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From A to Z: Everything You Need to Know for a Successful Freshman YearJ – Joining Clubs
Joining clubs on campus will allow you to meet likeminded people, have a good time and possibly even develop yourself professionally. It’s a great way to connect with your university and find leadership opportunities early on. Find organizations that interest you and attend the info sessions – you have nothing to lose!

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K – Kindness
This should go without saying, but remember to treat others with kindness. You’ll meet people whose lifestyles, beliefs and upbringings are radically different from yours, so it is important to be openminded and still respect others regardless of your differences.

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L – Learning For Learning’s Sake
You’ll get so wrapped up in prerequisites and major classes that you might forget that college is, among other things, a place to learn. Take a few elective classes in areas that interest you regardless of what requirements they fulfill. Enjoy the act of learning.

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M – Mentors
Find an older student, a community member or a professor who inspires you, and turn to that person as a mentor. This is a great way to start building your network, and you’ll also have someone to ask for advice on classes, internships and more. If you don’t know where to start, see if your school offers any organized mentorship programs to pair you with someone!

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From A to Z: Everything You Need to Know for a Successful Freshman YearN – Networking
I cannot stress the importance of networking enough! It may sound terrifying, but it doesn’t have to be. Get to know people every chance you get. You never know who will be able to help you out in the future — or whom you’ll be able to help. Networking helped me land a job right out of college! Read more about my experience here.

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O – Office Hours
Your professors are required to hold office hours, so attend them. They can be a great resource when the class material just isn’t clicking, and it’s always an added bonus for the professor to put a face to your name.

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P – Partying
Enjoy having a social life, but learn to do so responsibly. Remember why you came to college in the first place.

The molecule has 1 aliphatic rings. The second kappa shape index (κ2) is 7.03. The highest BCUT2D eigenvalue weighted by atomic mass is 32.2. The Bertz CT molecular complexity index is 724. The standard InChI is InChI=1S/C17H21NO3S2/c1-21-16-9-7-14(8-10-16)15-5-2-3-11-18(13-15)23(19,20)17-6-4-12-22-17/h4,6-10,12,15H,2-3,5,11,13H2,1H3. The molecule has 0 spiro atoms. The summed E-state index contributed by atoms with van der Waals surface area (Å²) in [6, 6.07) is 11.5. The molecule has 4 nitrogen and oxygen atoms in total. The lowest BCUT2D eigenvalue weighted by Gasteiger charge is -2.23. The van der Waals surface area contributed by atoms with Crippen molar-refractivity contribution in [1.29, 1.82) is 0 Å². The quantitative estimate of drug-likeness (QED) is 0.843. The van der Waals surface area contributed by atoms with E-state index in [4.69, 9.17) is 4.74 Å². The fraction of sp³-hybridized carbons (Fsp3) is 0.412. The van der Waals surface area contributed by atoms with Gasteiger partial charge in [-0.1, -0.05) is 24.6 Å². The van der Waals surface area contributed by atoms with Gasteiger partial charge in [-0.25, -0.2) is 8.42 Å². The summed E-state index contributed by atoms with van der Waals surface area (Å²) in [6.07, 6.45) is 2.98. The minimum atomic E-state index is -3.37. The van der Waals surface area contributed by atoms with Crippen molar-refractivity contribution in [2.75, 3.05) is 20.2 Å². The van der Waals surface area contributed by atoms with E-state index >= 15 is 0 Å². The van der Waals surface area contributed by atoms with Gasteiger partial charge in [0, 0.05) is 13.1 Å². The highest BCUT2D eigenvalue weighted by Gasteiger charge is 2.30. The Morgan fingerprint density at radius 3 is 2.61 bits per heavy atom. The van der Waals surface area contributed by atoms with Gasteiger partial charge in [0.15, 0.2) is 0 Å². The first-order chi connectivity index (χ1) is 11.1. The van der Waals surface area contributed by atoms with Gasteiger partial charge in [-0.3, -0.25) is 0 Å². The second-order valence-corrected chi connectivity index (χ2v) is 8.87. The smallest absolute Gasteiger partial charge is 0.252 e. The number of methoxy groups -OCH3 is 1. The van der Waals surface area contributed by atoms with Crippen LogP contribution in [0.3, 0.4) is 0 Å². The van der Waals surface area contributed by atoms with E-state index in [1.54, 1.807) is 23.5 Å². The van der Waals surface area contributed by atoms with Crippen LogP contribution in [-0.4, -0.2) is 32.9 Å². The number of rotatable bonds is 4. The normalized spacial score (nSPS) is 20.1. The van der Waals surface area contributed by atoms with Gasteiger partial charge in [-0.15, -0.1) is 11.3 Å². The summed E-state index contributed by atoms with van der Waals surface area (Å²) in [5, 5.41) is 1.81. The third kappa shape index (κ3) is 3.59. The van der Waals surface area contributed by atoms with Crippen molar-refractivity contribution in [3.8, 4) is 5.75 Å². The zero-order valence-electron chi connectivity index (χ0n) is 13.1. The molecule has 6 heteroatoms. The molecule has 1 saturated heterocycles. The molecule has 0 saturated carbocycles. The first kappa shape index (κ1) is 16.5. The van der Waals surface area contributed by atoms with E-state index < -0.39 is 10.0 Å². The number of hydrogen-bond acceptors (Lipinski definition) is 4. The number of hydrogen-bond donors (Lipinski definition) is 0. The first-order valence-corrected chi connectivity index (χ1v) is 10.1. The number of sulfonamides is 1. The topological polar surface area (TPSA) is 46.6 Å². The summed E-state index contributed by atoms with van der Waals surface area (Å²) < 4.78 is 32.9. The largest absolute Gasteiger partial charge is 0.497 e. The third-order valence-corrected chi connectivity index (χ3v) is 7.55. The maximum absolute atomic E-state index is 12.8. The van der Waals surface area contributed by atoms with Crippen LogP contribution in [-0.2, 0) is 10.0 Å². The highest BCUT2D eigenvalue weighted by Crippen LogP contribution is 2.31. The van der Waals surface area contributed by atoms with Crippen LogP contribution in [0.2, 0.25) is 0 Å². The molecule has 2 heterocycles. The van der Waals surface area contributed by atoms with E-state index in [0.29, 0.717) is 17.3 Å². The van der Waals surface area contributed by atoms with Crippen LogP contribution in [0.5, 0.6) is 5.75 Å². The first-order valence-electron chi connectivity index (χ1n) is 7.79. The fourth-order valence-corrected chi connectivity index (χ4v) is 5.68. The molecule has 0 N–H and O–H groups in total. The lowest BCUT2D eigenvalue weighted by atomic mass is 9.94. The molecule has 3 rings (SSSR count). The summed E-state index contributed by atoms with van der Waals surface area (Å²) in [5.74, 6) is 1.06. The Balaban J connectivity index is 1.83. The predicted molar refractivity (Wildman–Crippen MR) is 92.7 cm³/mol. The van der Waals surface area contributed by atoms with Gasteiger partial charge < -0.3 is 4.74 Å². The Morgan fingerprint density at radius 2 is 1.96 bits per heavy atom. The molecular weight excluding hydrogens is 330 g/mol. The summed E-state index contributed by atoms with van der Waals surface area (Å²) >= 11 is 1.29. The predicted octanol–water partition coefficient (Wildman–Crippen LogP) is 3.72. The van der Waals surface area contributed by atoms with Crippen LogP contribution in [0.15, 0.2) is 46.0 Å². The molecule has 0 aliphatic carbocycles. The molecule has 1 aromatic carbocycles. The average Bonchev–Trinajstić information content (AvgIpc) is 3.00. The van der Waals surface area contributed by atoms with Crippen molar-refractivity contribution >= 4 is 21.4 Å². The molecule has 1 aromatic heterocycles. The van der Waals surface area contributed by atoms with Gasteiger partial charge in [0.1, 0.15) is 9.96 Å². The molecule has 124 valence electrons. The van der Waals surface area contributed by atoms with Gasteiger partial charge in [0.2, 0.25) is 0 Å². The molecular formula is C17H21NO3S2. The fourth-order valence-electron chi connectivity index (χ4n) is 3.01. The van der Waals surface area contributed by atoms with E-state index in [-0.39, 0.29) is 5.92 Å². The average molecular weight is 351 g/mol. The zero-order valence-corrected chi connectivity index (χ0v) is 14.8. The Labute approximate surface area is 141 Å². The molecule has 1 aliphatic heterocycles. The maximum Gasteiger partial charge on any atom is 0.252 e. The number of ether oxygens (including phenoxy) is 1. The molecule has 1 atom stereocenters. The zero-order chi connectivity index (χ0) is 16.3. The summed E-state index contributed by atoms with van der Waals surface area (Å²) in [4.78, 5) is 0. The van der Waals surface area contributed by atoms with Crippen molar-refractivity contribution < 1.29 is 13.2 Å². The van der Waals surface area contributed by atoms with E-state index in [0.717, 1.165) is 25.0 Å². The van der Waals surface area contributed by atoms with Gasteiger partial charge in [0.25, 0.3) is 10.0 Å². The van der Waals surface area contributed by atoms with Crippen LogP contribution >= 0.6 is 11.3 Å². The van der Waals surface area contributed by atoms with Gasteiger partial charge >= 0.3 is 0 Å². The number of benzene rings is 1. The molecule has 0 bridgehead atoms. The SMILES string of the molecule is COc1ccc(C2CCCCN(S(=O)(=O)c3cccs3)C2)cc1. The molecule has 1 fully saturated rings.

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Q – Quiet Space
Find your quiet space on campus for when you need to study or simply get away. Whether it’s the top floor of the library or a secluded corner of a campus garden, find that quiet space and use it when you need it.

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From A to Z: Everything You Need to Know for a Successful Freshman YearR – Romance
Unless you’re one of the lucky ones who meets your soulmate on the quad that first week of school, you’ll probably have your share of good and bad relationships in college, and that’s okayFrom every “failed” relationship, you’ll learn something – or at the very least, you’ll have a good story to tell. (My exes had better beware of my memoir! 🙂 ) Enjoy the ride.

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S – School Spirit
Soak it up! Wear your university colors, attend sporting events and be proud of the institution you attend. Don’t pretend you’re “too cool” for it. The time will eventually pass and you’ll wish you’d enjoyed yourself more.

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T – Time Management
Find an organizational style that fits you, and use it. Having strong time management skills will allow you to balance classwork, extracurriculars, work and a social life. The more you hone these skills now, the better prepared you will be for the future!

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U – Unique Opportunities
In college, the world is your oyster. If an opportunity sounds too good to pass up, take it! Study abroad for a semester. Volunteer in another city for an alternative spring break. Run for student government. Take advantage of these opportunities while you’re still in school, as they might never come back around once you graduate.